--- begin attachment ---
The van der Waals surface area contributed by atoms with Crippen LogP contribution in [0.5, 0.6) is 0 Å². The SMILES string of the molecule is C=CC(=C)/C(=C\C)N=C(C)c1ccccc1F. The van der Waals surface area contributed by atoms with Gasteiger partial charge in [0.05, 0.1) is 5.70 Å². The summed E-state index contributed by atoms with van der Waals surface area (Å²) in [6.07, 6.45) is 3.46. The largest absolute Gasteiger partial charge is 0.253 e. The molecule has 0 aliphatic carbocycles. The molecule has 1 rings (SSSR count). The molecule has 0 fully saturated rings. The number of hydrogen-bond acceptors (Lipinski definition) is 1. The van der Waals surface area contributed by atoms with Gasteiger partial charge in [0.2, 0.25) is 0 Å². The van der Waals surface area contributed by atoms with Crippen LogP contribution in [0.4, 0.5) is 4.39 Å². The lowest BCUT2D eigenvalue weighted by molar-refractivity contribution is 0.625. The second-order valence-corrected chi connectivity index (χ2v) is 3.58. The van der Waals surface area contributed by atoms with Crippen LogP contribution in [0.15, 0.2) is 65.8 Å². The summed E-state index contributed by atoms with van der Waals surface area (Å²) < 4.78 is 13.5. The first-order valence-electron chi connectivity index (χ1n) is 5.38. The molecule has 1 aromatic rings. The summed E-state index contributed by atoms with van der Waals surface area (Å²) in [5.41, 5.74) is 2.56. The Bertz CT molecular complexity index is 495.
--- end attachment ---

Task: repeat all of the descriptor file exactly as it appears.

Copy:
The van der Waals surface area contributed by atoms with Crippen LogP contribution in [0.5, 0.6) is 0 Å². The SMILES string of the molecule is C=CC(=C)/C(=C\C)N=C(C)c1ccccc1F. The van der Waals surface area contributed by atoms with Gasteiger partial charge in [0.05, 0.1) is 5.70 Å². The summed E-state index contributed by atoms with van der Waals surface area (Å²) in [6.07, 6.45) is 3.46. The largest absolute Gasteiger partial charge is 0.253 e. The molecule has 0 aliphatic carbocycles. The molecule has 1 rings (SSSR count). The molecule has 0 fully saturated rings. The number of hydrogen-bond acceptors (Lipinski definition) is 1. The van der Waals surface area contributed by atoms with Gasteiger partial charge in [0.2, 0.25) is 0 Å². The van der Waals surface area contributed by atoms with Crippen LogP contribution in [0.4, 0.5) is 4.39 Å². The lowest BCUT2D eigenvalue weighted by molar-refractivity contribution is 0.625. The second-order valence-corrected chi connectivity index (χ2v) is 3.58. The van der Waals surface area contributed by atoms with Crippen LogP contribution in [0.15, 0.2) is 65.8 Å². The summed E-state index contributed by atoms with van der Waals surface area (Å²) < 4.78 is 13.5. The first-order valence-electron chi connectivity index (χ1n) is 5.38. The molecule has 1 aromatic rings. The summed E-state index contributed by atoms with van der Waals surface area (Å²) in [5.41, 5.74) is 2.56. The Bertz CT molecular complexity index is 495.